Since December 2016, the two Anglophone regions of Cameroon have been experiencing an ever-increasing situation of unrest and uncertainty. The situation has worsened with increased violent attacks and armed fighting after the presidential elections of October 2018, leading to a downturn of economic activity. Initially, the crisis only affected the rural areas of the Anglophone regions, but by 2019, it also entered the regional capitals Buea and Bamenda. Almost daily, there are incidents of armed clashes between government troops and non-state armed groups from the Anglophone regions, many of which belong to the separatists (called Amba Boys). In the course of the conflict, at least 200 villages have been raided and farms, property, hospitals, and education facilities partially or severely destroyed or burnt down.
The population living in Anglophone regions are caught up in the conflict and exposed to all forms of atrocities and human rights violations and restricted to move freely due to multiple official and unofficial checkpoints, curfews, lock-downs, arbitrary detentions and confiscation of personal documents. There have been incidences of abduction of civilians who are sometimes shot and killed. In addition, there are reported cases of sexual violence and abuse.
According to estimates from the United Nations Office for the Coordination of Humanitarian Affairs (OCHA), more than 437,500 people from the Anglophone regions were internally displaced across the Northwest, Southwest, West, and Littoral regions (Dec 2018). As a result, the number of IDPs has been rising dramatically, reaching 530,000 in March 2019. In addition, around 35,800 persons have fled to neighboring Nigeria (OCHA: April 2019). More than 50% of IDPs have sought refuge in rural areas, predominantly living in makeshift shelters in forestlands that are generally difficult to access. Others seek safety in urban areas in both the Anglophone and the Francophone part of the country. There, those financially capable may rent a room or an apartment, while others become often uninvited and potentially long-term guests in host communities or with families and friends. Hosting IDPs puts an additional strain on vulnerable households who already share limited resources. Due to their displacement, most IDPs have not only lost identification papers and certificates but also their entire livelihoods and the possibility of earning a living. This has a severe impact on their resilience and their ability to meet their basic needs.
Since the beginning of the mass displacement within Cameroon and to Nigeria, various humanitarian efforts have been made by different actors, including OCHA, the World Food Programme (WFP), Médecins sans Frontiers (MSF), and the International Committee of the Red Cross (ICRC). Humanitarian stakeholders active in the Anglophone regions have agreed on a joint approach in the crisis.
In October 2018, humanitarian actors in Cameroon developed and Emergency Response Plan (ERP) and activated eight clusters (Education, Food Security, Health, Logistics, Nutrition, Protection, Shelter/NFI, and WASH). In December 2018, they finalized a Common Operating Dataset and developed an inter-cluster capacity mapping; and in February 2019, a Humanitarian Response Plan was launched. OCHA, as the overall coordinator of humanitarian efforts in Cameroon, organizes coordination meetings and cluster meetings in the Northwest and the Southwest regions on a regular basis. Mission 21 staff attend OCHA coordination meetings as well as cluster meetings. During these meetings, the participating organizations have the chance to exchange information and insights on the crisis with other organizations.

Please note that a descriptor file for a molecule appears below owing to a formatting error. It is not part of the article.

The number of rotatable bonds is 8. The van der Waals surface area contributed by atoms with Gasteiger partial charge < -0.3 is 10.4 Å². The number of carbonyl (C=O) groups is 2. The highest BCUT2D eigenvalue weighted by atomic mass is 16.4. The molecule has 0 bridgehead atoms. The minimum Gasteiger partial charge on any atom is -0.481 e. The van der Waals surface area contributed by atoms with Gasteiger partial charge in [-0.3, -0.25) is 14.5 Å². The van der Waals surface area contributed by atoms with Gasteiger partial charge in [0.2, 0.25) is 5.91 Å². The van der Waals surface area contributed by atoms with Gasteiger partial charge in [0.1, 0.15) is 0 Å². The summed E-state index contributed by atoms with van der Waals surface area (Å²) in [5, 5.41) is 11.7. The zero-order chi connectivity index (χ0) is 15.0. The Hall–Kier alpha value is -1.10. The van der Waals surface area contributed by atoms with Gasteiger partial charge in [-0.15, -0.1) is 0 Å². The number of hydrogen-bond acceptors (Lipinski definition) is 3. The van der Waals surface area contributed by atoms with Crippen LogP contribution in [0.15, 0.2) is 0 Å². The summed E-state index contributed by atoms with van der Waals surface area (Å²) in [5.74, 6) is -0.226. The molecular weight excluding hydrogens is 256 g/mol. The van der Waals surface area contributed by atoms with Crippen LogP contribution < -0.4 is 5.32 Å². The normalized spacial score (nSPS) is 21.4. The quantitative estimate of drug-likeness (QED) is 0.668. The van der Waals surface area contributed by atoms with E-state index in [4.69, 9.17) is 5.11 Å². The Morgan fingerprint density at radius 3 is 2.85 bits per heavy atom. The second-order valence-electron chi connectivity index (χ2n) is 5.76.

In addition, Mission 21 has been trying to respond to the crisis. In 2018, as a reaction to the evolving crisis and to respond to the urgent needs of IDPs in the Anglophone regions, Mission 21 initiated the Ecumenical Relief and Rehabilitation Program (ERRP). The programme builds up on and complements Mission 21’s longer term projects in the regions. As such, it started off by including IDPs in ongoing project activities and by initiating new initiatives to address the needs of IDPs where during the pilot phase at least 30,000 IDPs have benefited from various initiatives.
During a pilot phase between July and December 2018, geographical focus rested on areas with the greatest need, namely Meme and Manyu divisions (OCHA: Emergency Response Plan, May 2018) as well as parts of Fako and Ngo-Ketunjia division. The activities carried out during the pilot phase included the distribution of food and NFIs as well as medical and psychosocial support for IDPs and efforts to integrate IDPs into the social and economic life of host communities. In this program, Mission 21 works through eight local partners (see list of partners on page 1). As a response to the spread of the conflict and the increase of needs, Mission 21 has been gradually expanding the geographical focus of the intervention to more areas in the Anglophone regions.